Stories & News
Georgia, Texas, Illinois, Puerto Rico, New Jersey, Kansas, and North Carolina were all home to me at some point.
While I had the chance to live in different regions, experience contrasting cultures, and listen to diverse stories, some things remained consistent: There was always a “South Side” or “wrong side of the tracks”.
Injustice on the basis of class and race was just a matter of fact. Yet there was always this belief that the American dream was obtainable through hard work, grit, and perseverance.
This remains the dominant narrative in America. It’s a narrative adopted by many in our society, even the groups it harms. The common belief in the Black community that we must work twice as hard or pull ourselves up by our bootstraps legitimizes, at least to some degree, the myth that there is a meritocracy in America.
However, one of the few things we have full autonomy over is how we tell our stories and how we construct our narratives. Reclaiming our stories and combating the dominant narrative helps restore power and autonomy.
For a while, I believed in the dominant narrative of the American dream without truly understanding its harmful implications and blatant falsehoods. It implies that if you don’t succeed, it is due to a lack of work ethic, grit, or some other innate moral failing that ignores the structural inequalities that minority communities face. This dream effectively faults minority groups for their own oppression. The dominant ideology exists in all facets of society including service and philanthropy.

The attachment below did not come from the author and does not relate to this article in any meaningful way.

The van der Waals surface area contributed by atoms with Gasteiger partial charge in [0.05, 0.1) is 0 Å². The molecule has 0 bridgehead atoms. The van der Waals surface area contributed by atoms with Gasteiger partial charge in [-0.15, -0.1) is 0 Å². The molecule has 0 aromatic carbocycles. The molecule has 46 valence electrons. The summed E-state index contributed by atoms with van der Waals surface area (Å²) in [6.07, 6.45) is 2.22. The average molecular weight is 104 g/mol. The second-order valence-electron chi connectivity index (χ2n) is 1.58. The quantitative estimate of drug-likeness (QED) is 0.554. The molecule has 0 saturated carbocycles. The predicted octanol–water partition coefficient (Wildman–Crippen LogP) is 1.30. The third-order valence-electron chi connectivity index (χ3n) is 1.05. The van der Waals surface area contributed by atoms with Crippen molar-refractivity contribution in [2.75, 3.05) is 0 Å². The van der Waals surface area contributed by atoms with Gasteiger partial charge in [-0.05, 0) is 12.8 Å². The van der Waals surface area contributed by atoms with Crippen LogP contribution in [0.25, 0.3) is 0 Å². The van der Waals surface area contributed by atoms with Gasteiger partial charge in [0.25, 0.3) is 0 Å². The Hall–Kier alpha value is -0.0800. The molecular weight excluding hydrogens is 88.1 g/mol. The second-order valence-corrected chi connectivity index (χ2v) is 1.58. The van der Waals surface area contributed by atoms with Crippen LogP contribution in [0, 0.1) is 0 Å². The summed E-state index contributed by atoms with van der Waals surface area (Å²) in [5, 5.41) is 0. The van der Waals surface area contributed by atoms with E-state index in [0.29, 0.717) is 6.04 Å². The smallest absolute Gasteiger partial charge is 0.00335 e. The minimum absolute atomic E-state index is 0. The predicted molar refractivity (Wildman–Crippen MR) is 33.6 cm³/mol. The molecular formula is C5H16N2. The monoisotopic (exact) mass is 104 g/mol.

The contradiction of modern movements and non-profit spaces is that they are organized under the status quo to combat the status quo. In many cases, they have adopted the same narratives of the dominant culture while claiming to stand against it. These discrepancies can create a schism between philanthropic foundations and the communities they support. Narrative change helps bridge this gap.
Narrative change: Narrative is the way we tell stories of real human beings and their courageous efforts to make change in the face of systems that hold them back. Narrative change includes moving people to act on their beliefs. — racialequitytools.org
By centering the communities we serve around their own stories, we can help restore power and autonomy to these communities while also building more mutually beneficial relationships. Another tool to add to narrative change is asset-based language.
Asset-based language: We avoid words and phrases that look at situations or people from a deficit lens that prioritizes what’s missing or what’s wrong. Instead, we prioritize language that focuses on strength and potential. — Here to Here Language Guide
Asset-based language should name the problem without making the problem the defining characteristic of the community it seeks to serve. The first example below is one that I would commonly face in organizing around electoral politics.